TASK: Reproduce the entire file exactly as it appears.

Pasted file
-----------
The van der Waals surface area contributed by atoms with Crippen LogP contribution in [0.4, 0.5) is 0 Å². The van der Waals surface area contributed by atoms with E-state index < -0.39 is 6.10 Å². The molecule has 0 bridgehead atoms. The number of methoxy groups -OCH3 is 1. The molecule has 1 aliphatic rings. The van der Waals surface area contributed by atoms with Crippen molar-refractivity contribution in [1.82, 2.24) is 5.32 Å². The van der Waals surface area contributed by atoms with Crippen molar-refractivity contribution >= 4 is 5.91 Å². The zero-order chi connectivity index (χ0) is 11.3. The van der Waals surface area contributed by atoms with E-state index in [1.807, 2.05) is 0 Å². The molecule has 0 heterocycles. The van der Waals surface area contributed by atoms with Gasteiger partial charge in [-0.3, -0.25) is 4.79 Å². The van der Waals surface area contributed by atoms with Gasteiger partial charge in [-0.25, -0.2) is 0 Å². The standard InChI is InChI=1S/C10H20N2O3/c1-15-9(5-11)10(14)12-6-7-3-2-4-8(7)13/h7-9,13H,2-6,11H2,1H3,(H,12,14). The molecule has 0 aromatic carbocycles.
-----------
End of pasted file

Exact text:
The van der Waals surface area contributed by atoms with Crippen LogP contribution in [0.4, 0.5) is 0 Å². The van der Waals surface area contributed by atoms with E-state index < -0.39 is 6.10 Å². The molecule has 0 bridgehead atoms. The number of methoxy groups -OCH3 is 1. The molecule has 1 aliphatic rings. The van der Waals surface area contributed by atoms with Crippen molar-refractivity contribution in [1.82, 2.24) is 5.32 Å². The van der Waals surface area contributed by atoms with Crippen molar-refractivity contribution >= 4 is 5.91 Å². The zero-order chi connectivity index (χ0) is 11.3. The van der Waals surface area contributed by atoms with E-state index in [1.807, 2.05) is 0 Å². The molecule has 0 heterocycles. The van der Waals surface area contributed by atoms with Gasteiger partial charge in [-0.3, -0.25) is 4.79 Å². The van der Waals surface area contributed by atoms with Gasteiger partial charge in [-0.25, -0.2) is 0 Å². The standard InChI is InChI=1S/C10H20N2O3/c1-15-9(5-11)10(14)12-6-7-3-2-4-8(7)13/h7-9,13H,2-6,11H2,1H3,(H,12,14). The molecule has 0 aromatic carbocycles.